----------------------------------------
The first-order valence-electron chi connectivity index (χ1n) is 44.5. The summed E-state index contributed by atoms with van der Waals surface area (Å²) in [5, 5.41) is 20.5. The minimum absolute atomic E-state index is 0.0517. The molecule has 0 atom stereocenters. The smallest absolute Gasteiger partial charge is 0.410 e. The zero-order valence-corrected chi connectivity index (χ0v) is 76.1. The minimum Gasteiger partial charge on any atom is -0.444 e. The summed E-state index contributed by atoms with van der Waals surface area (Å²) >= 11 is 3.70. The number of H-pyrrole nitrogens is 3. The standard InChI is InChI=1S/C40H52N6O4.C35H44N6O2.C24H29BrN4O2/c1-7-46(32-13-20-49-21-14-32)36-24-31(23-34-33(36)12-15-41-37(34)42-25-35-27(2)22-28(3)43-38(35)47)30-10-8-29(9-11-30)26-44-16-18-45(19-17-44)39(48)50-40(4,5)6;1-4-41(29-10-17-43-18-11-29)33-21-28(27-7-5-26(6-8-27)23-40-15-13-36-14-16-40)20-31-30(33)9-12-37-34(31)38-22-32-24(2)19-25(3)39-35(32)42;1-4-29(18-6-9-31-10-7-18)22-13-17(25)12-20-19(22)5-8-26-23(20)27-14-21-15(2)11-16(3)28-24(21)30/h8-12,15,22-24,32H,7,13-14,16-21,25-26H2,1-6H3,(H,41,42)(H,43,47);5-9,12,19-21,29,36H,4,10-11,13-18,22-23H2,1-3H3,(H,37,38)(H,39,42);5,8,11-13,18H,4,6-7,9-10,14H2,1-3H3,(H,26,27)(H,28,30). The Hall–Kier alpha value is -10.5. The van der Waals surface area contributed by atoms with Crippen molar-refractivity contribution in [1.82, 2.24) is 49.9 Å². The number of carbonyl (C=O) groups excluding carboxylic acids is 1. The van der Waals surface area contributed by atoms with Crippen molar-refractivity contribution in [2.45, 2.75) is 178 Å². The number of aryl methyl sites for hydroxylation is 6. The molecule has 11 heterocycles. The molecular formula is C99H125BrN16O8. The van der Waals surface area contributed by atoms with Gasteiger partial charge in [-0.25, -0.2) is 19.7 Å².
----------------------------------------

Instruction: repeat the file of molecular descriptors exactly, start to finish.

The first-order valence-electron chi connectivity index (χ1n) is 44.5. The summed E-state index contributed by atoms with van der Waals surface area (Å²) in [5, 5.41) is 20.5. The minimum absolute atomic E-state index is 0.0517. The molecule has 0 atom stereocenters. The smallest absolute Gasteiger partial charge is 0.410 e. The zero-order valence-corrected chi connectivity index (χ0v) is 76.1. The minimum Gasteiger partial charge on any atom is -0.444 e. The summed E-state index contributed by atoms with van der Waals surface area (Å²) >= 11 is 3.70. The number of H-pyrrole nitrogens is 3. The standard InChI is InChI=1S/C40H52N6O4.C35H44N6O2.C24H29BrN4O2/c1-7-46(32-13-20-49-21-14-32)36-24-31(23-34-33(36)12-15-41-37(34)42-25-35-27(2)22-28(3)43-38(35)47)30-10-8-29(9-11-30)26-44-16-18-45(19-17-44)39(48)50-40(4,5)6;1-4-41(29-10-17-43-18-11-29)33-21-28(27-7-5-26(6-8-27)23-40-15-13-36-14-16-40)20-31-30(33)9-12-37-34(31)38-22-32-24(2)19-25(3)39-35(32)42;1-4-29(18-6-9-31-10-7-18)22-13-17(25)12-20-19(22)5-8-26-23(20)27-14-21-15(2)11-16(3)28-24(21)30/h8-12,15,22-24,32H,7,13-14,16-21,25-26H2,1-6H3,(H,41,42)(H,43,47);5-9,12,19-21,29,36H,4,10-11,13-18,22-23H2,1-3H3,(H,37,38)(H,39,42);5,8,11-13,18H,4,6-7,9-10,14H2,1-3H3,(H,26,27)(H,28,30). The Hall–Kier alpha value is -10.5. The van der Waals surface area contributed by atoms with Crippen molar-refractivity contribution in [1.82, 2.24) is 49.9 Å². The number of carbonyl (C=O) groups excluding carboxylic acids is 1. The van der Waals surface area contributed by atoms with Crippen molar-refractivity contribution in [2.45, 2.75) is 178 Å². The number of aryl methyl sites for hydroxylation is 6. The molecule has 11 heterocycles. The molecular formula is C99H125BrN16O8. The van der Waals surface area contributed by atoms with Gasteiger partial charge in [-0.25, -0.2) is 19.7 Å².